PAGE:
Journeys is a collection of songs from the years 2012-2014. Taking a very different tone from the usual electronic music signature of Aperspection (such as from the previous album, Depthseeker), Journeys uses more realistic instruments in all of its songs, while still blending in electronic elements throughout. Some songs are especially heavy in creating a specific ambiance - let’s dive in!
The album starts with the epic, African-drum-driven safari-esque track Utopia, with an uplifting feeling that the world is yours. Enjoy the mood while it lasts, because the next song, This Statement Is False, paints a much more somber, tense reality born out of the paradoxical nature of its name (slightly tongue-in-cheek). A powerful piano and looming synth work in concert with the rebounding echoes of… your mind, trying to figure out what “it all” really means. Good luck. Influences for this song come from deadmau5 (unsurprisingly), but mostly it’s an organic track born of experimentation that I really enjoyed making.
The third song, Sublime, utilizes a combination of African Djembe drums with Ken Ardency’s drum kit to elicit a very intense, fast-paced, vibrant atmosphere with strong influences from Tool, Porcupine Tree, Incubus, and Pendulum. Hold out til the end - as a drummer, I had a lot of fun putting together the drum rhythms.
The fourth song, Psychno, was an exercise in creating atmosphere. This song was inspired by drones from the video game Eve-online - when engaging in combat with them, there is a noticeable background ambient sound and you can hear the drones communicating amongst one another - a fine detail from the game’s creators. The song is reminiscent of the infinite, adversarial, unknowable depths of space both here and in the future.
Bringing things back into a completely different time and place - Undercover Coffee Shop tosses some jazz influence in the mix, taking inspiration from a variety of musicians I’ve listened to over the years. The song definitely has the feel that its name implies… staying undercover while kicking back in the coffee shop. The inspiration for the bassline at the very beginning (two stuttered notes in succession) actually comes directly from a deadspace song in the previously mentioned Eve-online video game, whose soundtrack I played many times when I was younger.
On The Town continues the jazzy motif, with a bit more upbeat style, actually mostly influenced by the Incubus song “Are you in?”, portrays a classy, exciting evening out on the town.
Next, Ravine twists the theme with a heavy desert/death valley-like influence. As the moving violin chords carry the song, imagine discovering an oasis and a rough-and-tumble crowd of merchants, travelers, and bandits. Don’t worry, you make it out alive just fine for the next tune.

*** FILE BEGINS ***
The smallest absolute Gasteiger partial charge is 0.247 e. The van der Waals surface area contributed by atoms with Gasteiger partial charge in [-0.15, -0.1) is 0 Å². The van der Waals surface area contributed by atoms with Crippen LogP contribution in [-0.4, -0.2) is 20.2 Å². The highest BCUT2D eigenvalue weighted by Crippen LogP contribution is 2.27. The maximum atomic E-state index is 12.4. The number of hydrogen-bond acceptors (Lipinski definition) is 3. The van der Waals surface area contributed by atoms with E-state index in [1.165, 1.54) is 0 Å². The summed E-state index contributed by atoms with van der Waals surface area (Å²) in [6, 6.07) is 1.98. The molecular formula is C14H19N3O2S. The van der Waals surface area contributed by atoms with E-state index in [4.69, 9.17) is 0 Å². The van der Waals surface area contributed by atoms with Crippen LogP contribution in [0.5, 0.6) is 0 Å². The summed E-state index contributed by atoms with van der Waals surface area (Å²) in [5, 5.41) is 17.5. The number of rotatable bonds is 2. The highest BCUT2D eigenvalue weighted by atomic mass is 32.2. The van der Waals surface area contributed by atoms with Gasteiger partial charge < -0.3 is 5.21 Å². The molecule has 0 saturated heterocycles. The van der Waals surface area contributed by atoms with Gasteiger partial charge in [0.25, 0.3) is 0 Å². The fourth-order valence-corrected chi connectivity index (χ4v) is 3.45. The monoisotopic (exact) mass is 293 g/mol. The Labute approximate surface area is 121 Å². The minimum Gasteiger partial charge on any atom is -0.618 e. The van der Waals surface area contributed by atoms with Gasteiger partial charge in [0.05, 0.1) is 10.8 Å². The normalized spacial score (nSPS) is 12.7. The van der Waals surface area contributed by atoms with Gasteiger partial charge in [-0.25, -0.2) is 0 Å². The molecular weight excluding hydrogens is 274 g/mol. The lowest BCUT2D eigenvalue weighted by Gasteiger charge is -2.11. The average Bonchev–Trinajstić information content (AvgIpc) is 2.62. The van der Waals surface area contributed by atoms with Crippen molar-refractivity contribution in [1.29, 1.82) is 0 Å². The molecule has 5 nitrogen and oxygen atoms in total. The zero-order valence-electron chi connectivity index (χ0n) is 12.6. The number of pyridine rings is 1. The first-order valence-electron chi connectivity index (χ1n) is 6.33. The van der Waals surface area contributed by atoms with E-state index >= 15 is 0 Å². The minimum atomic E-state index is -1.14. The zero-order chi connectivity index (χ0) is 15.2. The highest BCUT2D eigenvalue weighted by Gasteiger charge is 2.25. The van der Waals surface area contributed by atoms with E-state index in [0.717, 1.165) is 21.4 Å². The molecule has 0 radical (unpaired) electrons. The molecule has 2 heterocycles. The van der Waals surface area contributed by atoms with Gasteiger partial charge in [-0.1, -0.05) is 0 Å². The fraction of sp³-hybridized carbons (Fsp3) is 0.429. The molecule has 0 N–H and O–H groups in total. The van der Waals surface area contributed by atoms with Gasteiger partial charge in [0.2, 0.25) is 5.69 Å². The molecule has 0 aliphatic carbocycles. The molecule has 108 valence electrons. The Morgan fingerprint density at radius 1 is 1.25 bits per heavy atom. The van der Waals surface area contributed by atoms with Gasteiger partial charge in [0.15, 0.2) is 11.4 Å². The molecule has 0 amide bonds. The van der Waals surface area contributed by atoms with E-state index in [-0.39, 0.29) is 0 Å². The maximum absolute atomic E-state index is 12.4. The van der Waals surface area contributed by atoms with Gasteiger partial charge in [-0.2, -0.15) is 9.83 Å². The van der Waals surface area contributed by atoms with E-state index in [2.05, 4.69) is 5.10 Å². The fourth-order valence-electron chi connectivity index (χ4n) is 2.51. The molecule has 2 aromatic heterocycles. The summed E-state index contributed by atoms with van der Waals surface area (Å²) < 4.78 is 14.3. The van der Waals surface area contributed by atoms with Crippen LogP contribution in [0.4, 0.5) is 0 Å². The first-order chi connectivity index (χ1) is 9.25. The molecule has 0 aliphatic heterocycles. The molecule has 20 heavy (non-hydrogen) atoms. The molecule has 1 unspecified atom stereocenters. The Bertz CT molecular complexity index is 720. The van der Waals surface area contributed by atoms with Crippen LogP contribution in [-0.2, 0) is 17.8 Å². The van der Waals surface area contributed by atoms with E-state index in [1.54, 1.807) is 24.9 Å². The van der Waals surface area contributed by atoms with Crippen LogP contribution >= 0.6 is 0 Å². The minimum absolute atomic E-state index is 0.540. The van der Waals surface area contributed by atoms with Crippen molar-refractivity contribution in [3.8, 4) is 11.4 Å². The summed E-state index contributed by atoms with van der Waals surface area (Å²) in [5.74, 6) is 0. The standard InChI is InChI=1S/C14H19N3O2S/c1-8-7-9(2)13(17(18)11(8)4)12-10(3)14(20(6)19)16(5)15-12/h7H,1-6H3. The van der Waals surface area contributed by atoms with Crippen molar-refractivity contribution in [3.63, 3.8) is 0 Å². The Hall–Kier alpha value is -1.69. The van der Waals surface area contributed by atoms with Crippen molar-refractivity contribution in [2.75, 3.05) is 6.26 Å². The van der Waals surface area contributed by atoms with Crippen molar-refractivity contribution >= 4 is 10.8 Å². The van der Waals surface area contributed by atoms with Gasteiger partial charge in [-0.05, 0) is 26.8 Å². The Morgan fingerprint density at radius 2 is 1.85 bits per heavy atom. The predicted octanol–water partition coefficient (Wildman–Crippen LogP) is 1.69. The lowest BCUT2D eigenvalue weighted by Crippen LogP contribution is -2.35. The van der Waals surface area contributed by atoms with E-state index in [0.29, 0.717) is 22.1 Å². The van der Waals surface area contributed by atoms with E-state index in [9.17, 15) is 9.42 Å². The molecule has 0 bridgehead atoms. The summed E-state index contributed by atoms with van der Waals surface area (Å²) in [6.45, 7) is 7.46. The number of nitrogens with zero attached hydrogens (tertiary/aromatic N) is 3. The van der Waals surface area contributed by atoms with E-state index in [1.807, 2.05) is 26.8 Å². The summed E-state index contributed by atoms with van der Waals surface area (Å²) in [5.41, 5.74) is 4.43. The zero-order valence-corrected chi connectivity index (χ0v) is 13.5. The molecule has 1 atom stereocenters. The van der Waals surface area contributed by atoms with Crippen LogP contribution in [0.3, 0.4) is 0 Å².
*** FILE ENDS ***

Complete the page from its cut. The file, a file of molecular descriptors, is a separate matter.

Forest Rain embodies an adventure into the woods, with the stormy rain raging in full. Imagining a traveler, optimistic and fortuitous, working through a long journey, dealing with the emotional tolls of the harsh realities faced by adventurers alike.
Following the previous adventure, the track Vengeance feels like neverending hot pursuit from adversaries at large. Inspired primarily from The Matrix soundtrack, specifically Clubbed to Death by Rob Dougan - a MASSIVE influencer of my musical taste - the song played during the infamous “woman in the red dress” scene, the track takes a simple and clean approach to a hard beat with some orchestral influx.
Finally, we have the last unique track (the remaining three are edits) - Silent Chill, the short version. A direct cut into the middle of the full version of the same track, Silent Chill takes direct inspiration, as one might guess, from the video game series Silent Hill - specifically, drawing inspiration from the soundtrack artist Akira Yamoaka and the overall feel of the series' mystique. Silent Chill feels like a chaotic uprising is coming, and there’s nowhere to go for the entire night… until the next morning. Survival at any cost, good luck.
The track Vengeance - Edit is a slightly different version of the original track Vengeance, offering wider percussive and bass elements, but removing some of the melody.
The final track, Silent Chill, is the complete 10-minute journey into the hellscape that was inspired by the Silent Hill video game and movie series. Let the sinister parts of your mind run free.
Many of the ambient sounds used in this album come from freesound.org. You can see a listing of every song I’ve used here - most notably, the ambient sounds used in Silent Chill (and the short version) and Utopia come from there. Thanks to all of the kind people on the site who are willing to let the world use their sounds for good! 🙂